True Commitments and True Victories
The book "From Victim To Victory Book Series; Book 1: Core Principles A Leadership Journey" written by Sascha Gorokhoff is available at every bookstore, online and offline. Here is the Amazon US link
In today's Masterclass, Sascha is addressing the following questions:
There are discrepancies in the world, where too many people have taken without giving in return.
Discrimination against Sascha when he was a kid at school.
Feeling bad because we live in a world where there is this idea of where there is a winner, there is a loser.
It dawned on Sascha at a very young age that it doesn't have to be that way.
Differently-able instead of dis-abled.
If we become conscious of what we want AND what other people want, we can make choices to make a lot of people satisfied and happy, so that your win is a contribution to others. Everybody is better off because more people are uplifted, happy, joyful.
Question: as a true victory is getting everybody to win and be better off, and your mother made your life miserable and did put you in a constant losing position, it was not a true victory with your mother? was it?
Answer: with certain mental conditions, such as narcissism, it's impossible to get everybody to be victorious. You can have compassion and empathy toward them, even if you don't love them (which is OK). You can still give that person what she wants - at least a little bit -
If you are better off, you can better uplift everyone else. You should never lose yourself in trying to satisfy the wishes and desires of a narcissistic person because you're never going to succeed as it's all about them only.
If you take leadership as an example. "How can I be victorious and at the same time help others up?"
We are living in a society with such disparities because people are trying to win for themselves, not for the people around them.
Just with your words, you can inspire and uplift people. Already with that, you change somebody's life.
Question: with all that you have gone through, what is the turning point, the shift between what you are suffering that is being thrown at you and taking back the power and redirecting the whole situation to benefit everybody concerned?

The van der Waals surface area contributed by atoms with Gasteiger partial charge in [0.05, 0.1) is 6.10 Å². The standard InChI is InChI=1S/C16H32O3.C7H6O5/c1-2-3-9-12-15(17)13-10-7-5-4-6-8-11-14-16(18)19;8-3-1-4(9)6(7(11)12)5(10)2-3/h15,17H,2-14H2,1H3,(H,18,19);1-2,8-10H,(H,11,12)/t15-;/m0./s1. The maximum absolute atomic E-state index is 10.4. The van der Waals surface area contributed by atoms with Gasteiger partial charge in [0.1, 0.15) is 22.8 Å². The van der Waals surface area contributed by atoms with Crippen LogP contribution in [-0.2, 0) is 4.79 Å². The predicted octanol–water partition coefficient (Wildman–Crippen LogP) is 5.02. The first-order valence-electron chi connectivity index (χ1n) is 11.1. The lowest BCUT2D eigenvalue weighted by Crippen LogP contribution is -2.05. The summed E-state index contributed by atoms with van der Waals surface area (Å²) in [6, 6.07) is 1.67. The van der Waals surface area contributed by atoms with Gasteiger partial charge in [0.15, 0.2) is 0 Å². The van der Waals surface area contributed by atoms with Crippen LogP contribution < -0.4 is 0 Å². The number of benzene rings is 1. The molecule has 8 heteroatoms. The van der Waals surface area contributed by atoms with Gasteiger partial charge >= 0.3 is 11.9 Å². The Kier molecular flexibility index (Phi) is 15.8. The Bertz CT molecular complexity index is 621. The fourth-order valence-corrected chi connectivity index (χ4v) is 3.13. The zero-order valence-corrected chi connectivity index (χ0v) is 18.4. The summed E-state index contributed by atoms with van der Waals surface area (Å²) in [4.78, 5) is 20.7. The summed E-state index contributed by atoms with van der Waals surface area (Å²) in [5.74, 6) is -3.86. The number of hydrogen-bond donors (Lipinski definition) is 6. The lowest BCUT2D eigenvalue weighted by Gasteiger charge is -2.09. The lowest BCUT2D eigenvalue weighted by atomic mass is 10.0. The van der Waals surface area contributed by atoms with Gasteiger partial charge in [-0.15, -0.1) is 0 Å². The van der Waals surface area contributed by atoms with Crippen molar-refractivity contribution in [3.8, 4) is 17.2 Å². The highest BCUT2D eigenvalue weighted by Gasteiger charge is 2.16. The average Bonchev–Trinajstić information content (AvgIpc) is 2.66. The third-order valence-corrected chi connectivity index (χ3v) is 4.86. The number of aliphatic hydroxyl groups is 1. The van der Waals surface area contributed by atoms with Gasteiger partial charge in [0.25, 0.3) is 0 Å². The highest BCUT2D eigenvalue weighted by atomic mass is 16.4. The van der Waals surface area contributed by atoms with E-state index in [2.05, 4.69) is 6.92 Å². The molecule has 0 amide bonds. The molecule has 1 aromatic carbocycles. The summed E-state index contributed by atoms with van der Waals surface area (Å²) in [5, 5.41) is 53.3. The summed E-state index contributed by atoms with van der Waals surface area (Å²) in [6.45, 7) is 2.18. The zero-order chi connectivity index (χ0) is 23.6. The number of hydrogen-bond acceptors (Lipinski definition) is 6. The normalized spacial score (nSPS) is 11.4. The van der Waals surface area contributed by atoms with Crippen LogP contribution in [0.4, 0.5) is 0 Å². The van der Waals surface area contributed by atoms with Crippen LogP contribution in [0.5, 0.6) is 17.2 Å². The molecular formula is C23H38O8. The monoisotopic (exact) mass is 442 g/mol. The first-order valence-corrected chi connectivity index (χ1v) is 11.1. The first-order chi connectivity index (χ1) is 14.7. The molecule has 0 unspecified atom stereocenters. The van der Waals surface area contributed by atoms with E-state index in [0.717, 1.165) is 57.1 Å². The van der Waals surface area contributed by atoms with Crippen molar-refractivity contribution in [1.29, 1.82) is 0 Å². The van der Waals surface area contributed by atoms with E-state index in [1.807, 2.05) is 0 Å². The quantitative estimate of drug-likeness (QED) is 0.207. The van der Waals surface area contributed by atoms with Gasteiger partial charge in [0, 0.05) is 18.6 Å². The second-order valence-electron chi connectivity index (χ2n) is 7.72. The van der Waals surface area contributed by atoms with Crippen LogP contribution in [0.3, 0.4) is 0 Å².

Answer: At a very young age - about 6 years old - I realized that other people's words or opinions don't say anything about me. They don't know me, they have not tried to figure out what it is to live in my position or perspective. They have preconceived notions. Based on that, I was excluded mostly. And I realized that because of their misunderstanding of my disability, because of their fear, their jealousy, or anything else about them that they criticized me and isolated me. This has nothing to do with me but only with their perception of what I represent to them according to their preconceived notions of disability and other things.
Then why not make the choice to be happy and to succeed in every way, to go above and beyond what everyone thought possible. By choosing this true victory position, I became an inspiration for the many. I started to ask myself "What can I do about it?" and my answer was that I could do everything I would put my mind to, and do it differently to go around my limitations. This is how I became an inspiration. I was not looking for that, but I was looking to be all that I can be and to reach my hand to anybody who would need it and uplift them as well.
What is coming at me is not me. My choice is to not accept it, and not make it my identity.
It's like the rain: the rain is coming at you, but are you the rain? no. Shift your attitude and consider the rain as the greatest thing on the planet and have fun with it.
Listening to some sort of criticism, and asking yourself if they have a point, is a good way of improving yourself IF they have a point. But you are in control, you have the choice about what you take on and what you leave off of you.
Question: What is your coping mechanism?